On June 25, 2024, the Federal Circuit reversed the lower court's decision. The court began by looking to Hikma's labeling, which "undisputed[ly] … [did] not provide an implied or express instruction to prescribe the drug for the CV indication." Amarin, however, also alleged that (i) other sections of Hikma's labeling, including the clinical trials section, suggested uses that fell within the scope of the asserted claims; (ii) Hikma's labeling contained a warning regarding potential side effects for use by patients with cardiovascular disease; and (iii) while an earlier iteration of Hikma's labeling included a "CV limitation of use" provision, Hikma revised its labeling and removed that provision once the FDA approved Amarin's Vascepa® for the CV indication. Amarin alleged that, despite Hikma's decision to carve out the CV indication, its labeling "would be understood by physicians as … teaching that the product could be prescribed to treat cardiovascular risk." Notwithstanding these allegations, the Federal Circuit said it "may [have] agreed with the district court (and Hikma) that the label does not, as a matter of law, 'recommend[], encourage[e], or promot[e] an infringing use.'" However, that was not the end of the inquiry. 

In addition to the labeling, the court considered Hikma's public statements and marketing materials. First, it assessed Hikma's website, which promoted its products as "AB-rated (i.e., therapeutically equivalent for only the labeled indications) in the therapeutic category 'Hypertriglyceridemia,'" which the court found was a category broad enough to encompass both the SH and CV indications. 

Second, it looked to Hikma's various press releases, which, while not including the "AB-rated" language, referred to Hikma's drug as a "generic equivalent to Vascepa®," "generic Vascepa®," or "Hikma's generic version of Vascepa®." These press releases also described Vascepa® as indicated "in part" for the SH indication. When read in the context of surrounding statements like "Hikma's generic version of Vascepa®," the court said these descriptors could encourage a reader to use Hikma's product as it would Amarin's product, i.e., for both the SH and CV indications.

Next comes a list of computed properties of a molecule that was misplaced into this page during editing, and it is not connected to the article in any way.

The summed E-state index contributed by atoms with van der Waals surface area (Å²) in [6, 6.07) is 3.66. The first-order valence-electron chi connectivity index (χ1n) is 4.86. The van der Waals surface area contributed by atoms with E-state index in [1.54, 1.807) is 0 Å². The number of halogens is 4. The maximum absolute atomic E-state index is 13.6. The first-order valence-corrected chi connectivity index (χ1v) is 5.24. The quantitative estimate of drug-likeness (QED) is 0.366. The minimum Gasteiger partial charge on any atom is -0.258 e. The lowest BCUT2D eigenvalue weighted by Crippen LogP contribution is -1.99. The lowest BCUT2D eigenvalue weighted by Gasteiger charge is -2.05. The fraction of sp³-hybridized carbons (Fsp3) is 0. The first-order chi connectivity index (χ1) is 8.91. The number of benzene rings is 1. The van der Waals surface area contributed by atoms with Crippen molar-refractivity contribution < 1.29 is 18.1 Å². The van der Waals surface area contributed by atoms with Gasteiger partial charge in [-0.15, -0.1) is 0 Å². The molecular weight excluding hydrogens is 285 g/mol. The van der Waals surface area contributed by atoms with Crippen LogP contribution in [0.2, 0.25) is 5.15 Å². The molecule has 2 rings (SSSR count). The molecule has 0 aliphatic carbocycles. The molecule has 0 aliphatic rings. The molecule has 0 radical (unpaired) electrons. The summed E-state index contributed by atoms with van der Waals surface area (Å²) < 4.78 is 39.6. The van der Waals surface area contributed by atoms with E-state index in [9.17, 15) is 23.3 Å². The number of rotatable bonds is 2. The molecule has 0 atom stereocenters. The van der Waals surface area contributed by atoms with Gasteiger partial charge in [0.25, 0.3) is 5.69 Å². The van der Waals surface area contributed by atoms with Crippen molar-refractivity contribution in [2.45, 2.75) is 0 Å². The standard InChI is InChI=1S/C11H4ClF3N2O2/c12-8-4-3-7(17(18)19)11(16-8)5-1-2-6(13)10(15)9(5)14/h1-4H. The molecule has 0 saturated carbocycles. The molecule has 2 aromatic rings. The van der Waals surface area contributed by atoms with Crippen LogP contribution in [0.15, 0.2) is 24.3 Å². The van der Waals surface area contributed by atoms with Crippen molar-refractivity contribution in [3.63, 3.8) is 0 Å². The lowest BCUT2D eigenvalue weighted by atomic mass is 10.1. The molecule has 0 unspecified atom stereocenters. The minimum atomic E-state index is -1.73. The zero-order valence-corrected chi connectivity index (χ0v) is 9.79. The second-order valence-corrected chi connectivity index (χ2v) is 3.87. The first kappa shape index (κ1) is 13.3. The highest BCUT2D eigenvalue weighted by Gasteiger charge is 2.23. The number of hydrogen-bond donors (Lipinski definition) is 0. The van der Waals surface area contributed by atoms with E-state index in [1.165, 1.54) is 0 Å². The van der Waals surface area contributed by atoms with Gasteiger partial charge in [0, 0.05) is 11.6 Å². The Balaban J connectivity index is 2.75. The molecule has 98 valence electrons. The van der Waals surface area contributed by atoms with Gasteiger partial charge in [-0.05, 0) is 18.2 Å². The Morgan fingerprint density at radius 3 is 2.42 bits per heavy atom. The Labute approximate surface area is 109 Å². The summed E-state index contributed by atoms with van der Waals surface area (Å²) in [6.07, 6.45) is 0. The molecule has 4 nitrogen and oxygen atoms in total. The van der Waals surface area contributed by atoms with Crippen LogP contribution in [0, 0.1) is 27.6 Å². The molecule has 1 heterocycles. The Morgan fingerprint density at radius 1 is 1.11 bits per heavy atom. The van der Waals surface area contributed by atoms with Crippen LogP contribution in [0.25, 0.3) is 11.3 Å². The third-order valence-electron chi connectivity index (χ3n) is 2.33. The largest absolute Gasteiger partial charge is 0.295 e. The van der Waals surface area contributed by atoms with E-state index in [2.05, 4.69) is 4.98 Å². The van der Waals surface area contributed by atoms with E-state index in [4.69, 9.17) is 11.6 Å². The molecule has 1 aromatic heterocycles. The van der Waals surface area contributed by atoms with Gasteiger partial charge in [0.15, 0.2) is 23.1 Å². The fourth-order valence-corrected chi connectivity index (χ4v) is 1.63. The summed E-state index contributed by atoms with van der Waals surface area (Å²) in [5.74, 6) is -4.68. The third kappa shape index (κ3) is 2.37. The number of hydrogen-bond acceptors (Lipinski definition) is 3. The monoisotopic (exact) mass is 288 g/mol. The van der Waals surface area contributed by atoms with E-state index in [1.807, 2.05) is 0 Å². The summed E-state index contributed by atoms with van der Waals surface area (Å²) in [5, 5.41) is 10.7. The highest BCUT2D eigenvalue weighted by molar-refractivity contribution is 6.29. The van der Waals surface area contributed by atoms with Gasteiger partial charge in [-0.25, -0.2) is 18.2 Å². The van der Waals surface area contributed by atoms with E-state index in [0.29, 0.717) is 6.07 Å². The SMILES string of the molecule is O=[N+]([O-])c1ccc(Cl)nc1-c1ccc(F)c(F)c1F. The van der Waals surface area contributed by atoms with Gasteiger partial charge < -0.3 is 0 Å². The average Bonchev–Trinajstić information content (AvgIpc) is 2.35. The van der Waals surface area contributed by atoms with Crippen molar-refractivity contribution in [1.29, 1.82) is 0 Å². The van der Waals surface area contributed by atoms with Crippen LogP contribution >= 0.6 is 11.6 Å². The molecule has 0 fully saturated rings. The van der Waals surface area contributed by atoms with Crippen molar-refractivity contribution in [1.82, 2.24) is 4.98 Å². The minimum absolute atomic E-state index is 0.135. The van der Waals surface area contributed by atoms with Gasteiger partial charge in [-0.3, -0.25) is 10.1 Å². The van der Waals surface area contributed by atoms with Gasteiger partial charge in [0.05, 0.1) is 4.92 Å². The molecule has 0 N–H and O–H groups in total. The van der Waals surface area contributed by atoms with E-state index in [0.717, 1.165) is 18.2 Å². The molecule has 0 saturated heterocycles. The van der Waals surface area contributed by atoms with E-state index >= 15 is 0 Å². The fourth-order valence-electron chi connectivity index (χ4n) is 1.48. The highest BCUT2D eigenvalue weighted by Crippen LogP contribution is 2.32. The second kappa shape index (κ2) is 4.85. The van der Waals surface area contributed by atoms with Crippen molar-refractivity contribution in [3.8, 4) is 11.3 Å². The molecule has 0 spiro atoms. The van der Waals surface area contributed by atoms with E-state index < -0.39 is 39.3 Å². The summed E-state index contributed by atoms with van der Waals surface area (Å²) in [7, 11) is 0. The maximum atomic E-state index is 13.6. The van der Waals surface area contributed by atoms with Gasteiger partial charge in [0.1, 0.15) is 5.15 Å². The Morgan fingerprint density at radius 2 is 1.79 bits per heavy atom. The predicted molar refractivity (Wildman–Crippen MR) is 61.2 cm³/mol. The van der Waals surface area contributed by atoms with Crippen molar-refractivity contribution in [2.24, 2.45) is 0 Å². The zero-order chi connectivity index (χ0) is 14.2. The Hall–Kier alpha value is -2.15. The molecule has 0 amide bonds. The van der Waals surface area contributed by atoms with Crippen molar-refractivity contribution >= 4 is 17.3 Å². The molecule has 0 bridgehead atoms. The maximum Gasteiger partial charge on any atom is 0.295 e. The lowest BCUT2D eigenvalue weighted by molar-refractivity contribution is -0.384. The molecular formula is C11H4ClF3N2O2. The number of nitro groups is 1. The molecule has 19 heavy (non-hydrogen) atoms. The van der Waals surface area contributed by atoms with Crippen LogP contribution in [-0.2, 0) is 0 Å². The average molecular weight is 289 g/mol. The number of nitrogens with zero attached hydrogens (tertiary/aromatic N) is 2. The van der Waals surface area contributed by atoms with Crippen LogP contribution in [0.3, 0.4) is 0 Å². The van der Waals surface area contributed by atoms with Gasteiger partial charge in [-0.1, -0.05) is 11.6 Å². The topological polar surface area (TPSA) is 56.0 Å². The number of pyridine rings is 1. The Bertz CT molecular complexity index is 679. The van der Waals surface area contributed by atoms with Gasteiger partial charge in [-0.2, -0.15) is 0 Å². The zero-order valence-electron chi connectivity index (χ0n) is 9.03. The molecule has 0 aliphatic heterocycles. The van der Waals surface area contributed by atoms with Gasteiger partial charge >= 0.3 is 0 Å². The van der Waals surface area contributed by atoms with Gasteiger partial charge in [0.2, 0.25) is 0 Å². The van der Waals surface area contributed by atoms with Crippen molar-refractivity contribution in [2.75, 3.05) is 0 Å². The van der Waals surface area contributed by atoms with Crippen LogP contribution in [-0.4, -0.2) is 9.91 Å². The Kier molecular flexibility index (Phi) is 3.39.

And third, the court recognized that Hikma's press releases "touted sales figures for Vascepa® that Hikma knew were largely attributable to the off-label CV indication." Indeed, Amarin's complaint pointed to an exhibit that Hikma relied upon in the earlier Nevada Litigation which showed that Hikma was aware that "at least 75% of sales of Vascepa® were for the patented CV indication." 

"[These] allegations, taken together with those relating to Hikma's label, at least plausibly state[d] a claim for induced infringement." Thus, the Federal Circuit held that at the motion to dismiss stage, it was "at least plausible" that a physician could view Hikma's labeling, website, and press releases as encouraging induced infringement. 


This post-marketing case indicates that public statements by a generic can be relied upon to show induced infringement of method of treatment patents, even where the generic uses a "skinny label." 

Three Key Takeaways

  1. An induced infringement analysis is not limited solely to the indications and usage section of the labeling; other sections may suggest infringing uses even in the context of a "skinny label."
  2. Once the generic goes to market, the narrow focus required in Hatch-Waxman Act litigation is no longer an issue, and branded companies can rely on the generic's public statements and market conduct to demonstrate inducement.
  3. Innovators should pay close attention to statements made by generics that may implicitly suggest off-label (i.e., carved-out) uses.